If there is one thing Donald Trump loves the most, besides his massive wealth (and his daughter Ivanka, of course), it is suing people.
The Republican presidential nominee recently threatened to sue The New York Times over an article about his alleged sexual misconduct. Then, during a speech that was supposed to detail plans for the first 100 days of his presidency, the media mogul made similar litigious threats to the numerous women — 11, so far — who have accused him of inappropriate behavior and sexual abuse.
Trump also wants to sue media outlets giving these women the coverage, which isn’t surprising considering his complicated relationship with the press.
During an interview with CBS Miami in Doral, Florida, the White House hopeful suggested he would look to curtail the First Amendment because it offers “too much protection” to free speech.
“Our press is allowed to say whatever they want and get away with it,” Trump told reporter Jim DeFede. “And I think we should go to a system where if they do something wrong . . . I’m a big believer, tremendous believer, of the freedom of the press. Nobody believes it stronger than me. But if they make terrible, terrible mistakes and those mistakes are made on purpose to injure people — I’m not just talking about me I’m talking anybody else — then yes, I think you should have the ability to sue them.”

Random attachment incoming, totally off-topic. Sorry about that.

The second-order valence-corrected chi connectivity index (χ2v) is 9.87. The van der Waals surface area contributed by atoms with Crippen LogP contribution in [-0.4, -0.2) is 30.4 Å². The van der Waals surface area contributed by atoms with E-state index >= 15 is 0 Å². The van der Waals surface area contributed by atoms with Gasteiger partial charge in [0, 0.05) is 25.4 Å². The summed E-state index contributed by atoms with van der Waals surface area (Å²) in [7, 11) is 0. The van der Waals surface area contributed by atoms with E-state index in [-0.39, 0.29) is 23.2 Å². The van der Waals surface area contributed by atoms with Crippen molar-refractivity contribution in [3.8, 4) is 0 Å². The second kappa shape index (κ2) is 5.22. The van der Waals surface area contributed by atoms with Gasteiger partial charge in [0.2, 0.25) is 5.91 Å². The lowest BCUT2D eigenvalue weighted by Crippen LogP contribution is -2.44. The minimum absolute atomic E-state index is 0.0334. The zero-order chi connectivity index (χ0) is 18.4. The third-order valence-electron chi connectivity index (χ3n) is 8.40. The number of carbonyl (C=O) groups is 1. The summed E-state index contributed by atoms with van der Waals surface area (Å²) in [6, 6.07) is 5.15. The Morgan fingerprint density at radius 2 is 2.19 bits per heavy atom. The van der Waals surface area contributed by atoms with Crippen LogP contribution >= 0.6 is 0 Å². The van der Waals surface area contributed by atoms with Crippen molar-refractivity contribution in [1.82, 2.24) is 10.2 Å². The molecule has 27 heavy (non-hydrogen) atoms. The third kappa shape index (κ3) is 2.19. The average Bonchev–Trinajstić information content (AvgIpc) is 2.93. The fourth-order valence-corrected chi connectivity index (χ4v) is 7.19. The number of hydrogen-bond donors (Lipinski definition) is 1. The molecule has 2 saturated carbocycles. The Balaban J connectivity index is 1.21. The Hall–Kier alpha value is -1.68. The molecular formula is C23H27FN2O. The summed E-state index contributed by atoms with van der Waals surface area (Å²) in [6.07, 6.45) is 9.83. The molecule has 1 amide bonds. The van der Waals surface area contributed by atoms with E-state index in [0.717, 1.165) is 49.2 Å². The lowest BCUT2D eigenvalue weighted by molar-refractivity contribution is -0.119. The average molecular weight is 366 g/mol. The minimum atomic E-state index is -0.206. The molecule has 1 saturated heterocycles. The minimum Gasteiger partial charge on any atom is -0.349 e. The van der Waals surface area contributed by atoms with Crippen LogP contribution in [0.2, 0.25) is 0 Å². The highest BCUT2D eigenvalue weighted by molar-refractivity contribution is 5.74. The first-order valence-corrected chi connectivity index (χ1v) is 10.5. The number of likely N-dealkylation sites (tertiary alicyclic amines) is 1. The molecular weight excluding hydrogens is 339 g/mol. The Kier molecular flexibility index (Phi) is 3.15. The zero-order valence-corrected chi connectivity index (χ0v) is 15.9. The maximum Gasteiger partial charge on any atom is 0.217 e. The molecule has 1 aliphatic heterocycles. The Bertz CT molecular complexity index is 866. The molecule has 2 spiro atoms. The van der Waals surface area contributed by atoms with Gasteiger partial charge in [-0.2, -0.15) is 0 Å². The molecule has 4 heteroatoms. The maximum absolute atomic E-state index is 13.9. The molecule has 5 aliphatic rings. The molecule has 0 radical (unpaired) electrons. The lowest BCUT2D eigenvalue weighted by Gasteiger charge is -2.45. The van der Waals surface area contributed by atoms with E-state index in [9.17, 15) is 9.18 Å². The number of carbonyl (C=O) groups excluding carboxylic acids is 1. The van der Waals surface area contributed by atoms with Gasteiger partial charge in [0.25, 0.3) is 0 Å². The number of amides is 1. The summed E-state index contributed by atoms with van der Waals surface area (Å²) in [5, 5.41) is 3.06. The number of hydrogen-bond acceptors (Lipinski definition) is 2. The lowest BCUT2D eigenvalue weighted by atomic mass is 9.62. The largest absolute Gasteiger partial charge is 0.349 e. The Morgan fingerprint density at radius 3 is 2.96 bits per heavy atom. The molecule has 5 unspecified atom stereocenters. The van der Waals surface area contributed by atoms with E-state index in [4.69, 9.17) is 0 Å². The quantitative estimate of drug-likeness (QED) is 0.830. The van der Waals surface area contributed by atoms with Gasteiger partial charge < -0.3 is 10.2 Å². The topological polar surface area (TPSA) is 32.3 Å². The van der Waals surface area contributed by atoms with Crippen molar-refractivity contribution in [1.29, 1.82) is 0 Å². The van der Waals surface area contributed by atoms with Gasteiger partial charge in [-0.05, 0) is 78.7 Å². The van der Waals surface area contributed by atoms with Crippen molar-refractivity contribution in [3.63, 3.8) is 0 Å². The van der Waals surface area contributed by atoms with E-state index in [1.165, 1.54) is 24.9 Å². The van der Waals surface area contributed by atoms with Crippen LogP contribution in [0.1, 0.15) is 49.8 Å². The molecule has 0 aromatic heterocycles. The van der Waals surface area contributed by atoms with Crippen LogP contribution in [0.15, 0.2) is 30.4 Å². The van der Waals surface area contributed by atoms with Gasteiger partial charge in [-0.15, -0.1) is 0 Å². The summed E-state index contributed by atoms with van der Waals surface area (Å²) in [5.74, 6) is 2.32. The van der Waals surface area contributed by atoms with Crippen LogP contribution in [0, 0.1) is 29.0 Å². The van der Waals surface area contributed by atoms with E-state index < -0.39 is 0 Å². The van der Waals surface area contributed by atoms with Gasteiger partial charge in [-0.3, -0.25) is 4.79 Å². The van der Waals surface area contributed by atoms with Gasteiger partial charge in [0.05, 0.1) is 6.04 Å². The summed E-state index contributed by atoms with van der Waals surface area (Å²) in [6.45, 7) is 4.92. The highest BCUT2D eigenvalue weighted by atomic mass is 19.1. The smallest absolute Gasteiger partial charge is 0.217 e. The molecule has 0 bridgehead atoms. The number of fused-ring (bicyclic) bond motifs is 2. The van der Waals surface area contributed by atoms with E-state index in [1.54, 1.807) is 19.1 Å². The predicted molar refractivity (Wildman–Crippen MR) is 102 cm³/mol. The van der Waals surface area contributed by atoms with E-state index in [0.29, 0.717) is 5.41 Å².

The racist billionaire claiming “nobody believes [in freedom of the press] stronger than me” sounds frighteningly similar to his remark in the last presidential debate: “Nobody respects women more than me.”
Well, we all know how that turned out.
Trump also recommended that the United States move to a system more like the United Kingdom, where people suing media agencies have “a good chance of winning.”
“Well, in England they have a system where you can actually sue if someone says something wrong,” he added. “In England you have a good chance of winning. And deals are made and apologies are made. Over here they don’t have to apologize. They can say anything they want about you or me and there doesn’t have to be any apology. England has a system where if they are wrong things happen.”
However, as Think Progress pointed out, even if we adapt to English defamation law, which places the burden of proof on journalists rather than the plaintiff, Trump will still have a hard time winning against The New York Times — or his accusers, for that matter.
Firstly, many of Trump’s accusers have witnesses to corroborate the story. As for the Times, they can just use the “public interest” amendment and escape liability.
Watch the interview in the video above.
Banner and thumbnail credit: Reuters, Carlos Barria